Hawaii Coffee History
IN THE BEGINNING Coffee first arrived to Hawai‘i from Brazil in 1825 and was planted in Mānoa valley on the island of O‘ahu, although, some believe it may have first arrived a decade earlier.
Coffee’s early decades in Hawai‘i were tumultuous as plantations combatted a scale insect, challenging weather conditions, and a dearth of workers caused by an exodus to California during the gold rush. In many areas, competition with sugar plantations for land and labor further stymied the early development of the Hawaiian coffee industry. During the middle of the 19th century, some success was found and a positive international reputation was built. Near the end of the century, a new variety from Guatemala, ‘Typica’, was introduced and proved to be a prolific producer relative to the Brazilian variety. Farmers quickly switched to it.
At the end of the century, coffee prices crashed and coffee production suffered a steep decline on most of the islands. The region of Kona on Hawai‘i Island was the only place to maintain a successful coffee growing community. Throughout the 20th century, the viability of coffee production in Kona waxed and waned but it never completely disappeared.
By the 1980s, sugarcane and pineapple, two major cropsin Hawai‘i, were losing their dominance and the large companies that owned them began seeking alternative crops to plant. Coffee was a logical choice because of its suitability, local history, innovations in harvesting technology, and the burgeoning specialty coffee movement.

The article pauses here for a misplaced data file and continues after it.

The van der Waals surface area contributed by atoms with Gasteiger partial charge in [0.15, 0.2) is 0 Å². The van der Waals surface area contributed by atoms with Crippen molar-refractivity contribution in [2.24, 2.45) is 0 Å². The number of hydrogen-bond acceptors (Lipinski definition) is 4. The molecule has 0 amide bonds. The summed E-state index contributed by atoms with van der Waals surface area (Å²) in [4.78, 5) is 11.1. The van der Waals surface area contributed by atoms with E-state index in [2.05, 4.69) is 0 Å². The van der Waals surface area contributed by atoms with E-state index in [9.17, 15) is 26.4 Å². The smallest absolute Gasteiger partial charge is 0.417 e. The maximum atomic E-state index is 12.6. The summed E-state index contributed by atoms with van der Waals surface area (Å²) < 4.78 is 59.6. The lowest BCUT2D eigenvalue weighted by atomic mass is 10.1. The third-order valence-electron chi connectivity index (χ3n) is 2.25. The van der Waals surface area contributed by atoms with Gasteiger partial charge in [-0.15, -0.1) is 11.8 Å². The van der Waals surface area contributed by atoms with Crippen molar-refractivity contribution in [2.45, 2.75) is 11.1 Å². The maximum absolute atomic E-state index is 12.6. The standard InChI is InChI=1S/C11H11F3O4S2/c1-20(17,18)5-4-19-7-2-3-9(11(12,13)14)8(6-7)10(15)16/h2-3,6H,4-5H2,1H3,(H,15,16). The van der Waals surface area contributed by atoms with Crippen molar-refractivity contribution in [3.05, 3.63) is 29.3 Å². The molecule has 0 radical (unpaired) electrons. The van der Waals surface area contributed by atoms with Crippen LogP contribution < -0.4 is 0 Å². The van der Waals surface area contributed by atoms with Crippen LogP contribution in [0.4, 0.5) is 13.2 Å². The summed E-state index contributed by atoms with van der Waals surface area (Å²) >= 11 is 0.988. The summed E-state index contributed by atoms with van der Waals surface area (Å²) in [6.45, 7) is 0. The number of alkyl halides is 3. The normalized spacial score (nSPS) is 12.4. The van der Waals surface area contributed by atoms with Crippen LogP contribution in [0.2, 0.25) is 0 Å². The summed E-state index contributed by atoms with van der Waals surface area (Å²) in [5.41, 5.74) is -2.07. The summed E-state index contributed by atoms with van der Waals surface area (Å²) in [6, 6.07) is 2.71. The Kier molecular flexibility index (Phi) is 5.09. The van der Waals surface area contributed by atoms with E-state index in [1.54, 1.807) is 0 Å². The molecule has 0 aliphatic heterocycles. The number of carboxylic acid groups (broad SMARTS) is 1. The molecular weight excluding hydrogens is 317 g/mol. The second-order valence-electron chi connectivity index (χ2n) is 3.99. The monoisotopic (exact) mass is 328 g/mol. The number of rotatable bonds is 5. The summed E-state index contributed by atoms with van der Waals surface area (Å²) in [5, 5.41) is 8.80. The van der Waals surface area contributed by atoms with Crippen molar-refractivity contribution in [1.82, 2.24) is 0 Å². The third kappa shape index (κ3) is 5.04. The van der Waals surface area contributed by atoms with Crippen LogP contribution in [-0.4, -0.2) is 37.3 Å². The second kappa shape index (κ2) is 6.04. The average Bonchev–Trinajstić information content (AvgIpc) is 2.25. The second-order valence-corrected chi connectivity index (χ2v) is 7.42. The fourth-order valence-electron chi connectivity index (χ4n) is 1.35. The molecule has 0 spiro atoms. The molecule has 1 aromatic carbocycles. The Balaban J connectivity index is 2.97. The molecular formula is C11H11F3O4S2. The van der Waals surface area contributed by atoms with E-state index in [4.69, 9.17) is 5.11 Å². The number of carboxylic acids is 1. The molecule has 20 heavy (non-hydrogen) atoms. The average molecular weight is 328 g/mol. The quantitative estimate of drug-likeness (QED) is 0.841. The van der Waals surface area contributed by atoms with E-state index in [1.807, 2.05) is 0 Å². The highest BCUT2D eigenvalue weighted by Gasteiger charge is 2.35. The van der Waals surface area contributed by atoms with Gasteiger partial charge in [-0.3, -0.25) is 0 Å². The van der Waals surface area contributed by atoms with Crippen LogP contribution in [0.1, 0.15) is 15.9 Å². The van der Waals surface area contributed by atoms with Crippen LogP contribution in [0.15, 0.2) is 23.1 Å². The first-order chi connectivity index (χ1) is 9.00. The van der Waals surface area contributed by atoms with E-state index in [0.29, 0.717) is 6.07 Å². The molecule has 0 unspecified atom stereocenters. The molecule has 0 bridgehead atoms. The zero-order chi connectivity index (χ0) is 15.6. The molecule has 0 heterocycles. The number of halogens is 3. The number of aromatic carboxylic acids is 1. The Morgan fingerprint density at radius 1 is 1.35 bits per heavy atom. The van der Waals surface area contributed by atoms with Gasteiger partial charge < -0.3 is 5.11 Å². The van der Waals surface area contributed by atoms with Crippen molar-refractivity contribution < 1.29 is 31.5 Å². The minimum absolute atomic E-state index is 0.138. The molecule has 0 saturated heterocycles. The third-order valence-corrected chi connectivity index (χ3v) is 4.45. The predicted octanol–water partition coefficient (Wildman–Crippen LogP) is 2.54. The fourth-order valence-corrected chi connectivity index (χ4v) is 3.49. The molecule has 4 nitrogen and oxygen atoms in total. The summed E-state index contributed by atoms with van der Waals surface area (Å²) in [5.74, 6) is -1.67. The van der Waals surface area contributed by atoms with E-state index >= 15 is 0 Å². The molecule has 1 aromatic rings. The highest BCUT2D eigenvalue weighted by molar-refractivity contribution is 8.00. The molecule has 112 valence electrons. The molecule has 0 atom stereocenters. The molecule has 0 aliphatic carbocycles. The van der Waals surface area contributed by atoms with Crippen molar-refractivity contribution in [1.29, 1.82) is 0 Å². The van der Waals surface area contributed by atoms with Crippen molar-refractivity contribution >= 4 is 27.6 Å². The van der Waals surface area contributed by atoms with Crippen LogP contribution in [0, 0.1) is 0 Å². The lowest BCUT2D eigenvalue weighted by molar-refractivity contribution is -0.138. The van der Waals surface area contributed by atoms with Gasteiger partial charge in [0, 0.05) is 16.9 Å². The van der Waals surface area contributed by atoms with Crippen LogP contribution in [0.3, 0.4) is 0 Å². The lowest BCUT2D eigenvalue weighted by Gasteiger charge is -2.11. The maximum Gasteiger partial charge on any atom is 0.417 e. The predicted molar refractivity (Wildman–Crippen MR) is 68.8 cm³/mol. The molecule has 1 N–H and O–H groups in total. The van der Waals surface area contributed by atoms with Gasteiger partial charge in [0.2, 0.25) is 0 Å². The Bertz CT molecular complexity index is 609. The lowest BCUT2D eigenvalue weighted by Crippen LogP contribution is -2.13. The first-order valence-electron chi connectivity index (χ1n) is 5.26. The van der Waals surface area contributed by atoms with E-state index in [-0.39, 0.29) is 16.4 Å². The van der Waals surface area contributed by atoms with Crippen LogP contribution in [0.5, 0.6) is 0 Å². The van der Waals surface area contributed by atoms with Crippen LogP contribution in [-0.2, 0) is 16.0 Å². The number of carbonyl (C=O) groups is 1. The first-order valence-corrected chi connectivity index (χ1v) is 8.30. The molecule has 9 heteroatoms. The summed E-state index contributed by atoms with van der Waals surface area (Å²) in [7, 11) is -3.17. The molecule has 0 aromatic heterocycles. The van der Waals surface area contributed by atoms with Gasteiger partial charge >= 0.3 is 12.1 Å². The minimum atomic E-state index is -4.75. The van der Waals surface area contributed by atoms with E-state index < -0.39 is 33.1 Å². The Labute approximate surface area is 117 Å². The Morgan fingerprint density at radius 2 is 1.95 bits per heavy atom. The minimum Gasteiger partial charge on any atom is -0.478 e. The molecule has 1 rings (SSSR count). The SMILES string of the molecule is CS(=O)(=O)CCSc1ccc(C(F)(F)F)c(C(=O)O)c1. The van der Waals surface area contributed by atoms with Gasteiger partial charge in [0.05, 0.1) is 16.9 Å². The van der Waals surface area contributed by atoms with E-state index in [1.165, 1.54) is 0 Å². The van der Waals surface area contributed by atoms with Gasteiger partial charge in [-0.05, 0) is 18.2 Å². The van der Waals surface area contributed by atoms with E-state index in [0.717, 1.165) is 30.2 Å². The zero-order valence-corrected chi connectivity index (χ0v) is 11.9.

These coffee farms, borne from crop diversification efforts, helped bring a resurgence of coffee cultivation throughout Hawai‘i. With the development of the Internet and the continued growth of specialty coffee, marketing coffee from individual estates became popular. Today, Hawai‘i’s coffee farms employ a diverse set of business models ranging from selling coffee cherry to complete seed-to-cup operations.
Currently, coffee is grown on 5 Hawaiian Islands in 8 regions. The industry has never been healthier or more diverse. The myriad of varieties, innovations, and business models has created an exciting coffee industry unlike any other in the world.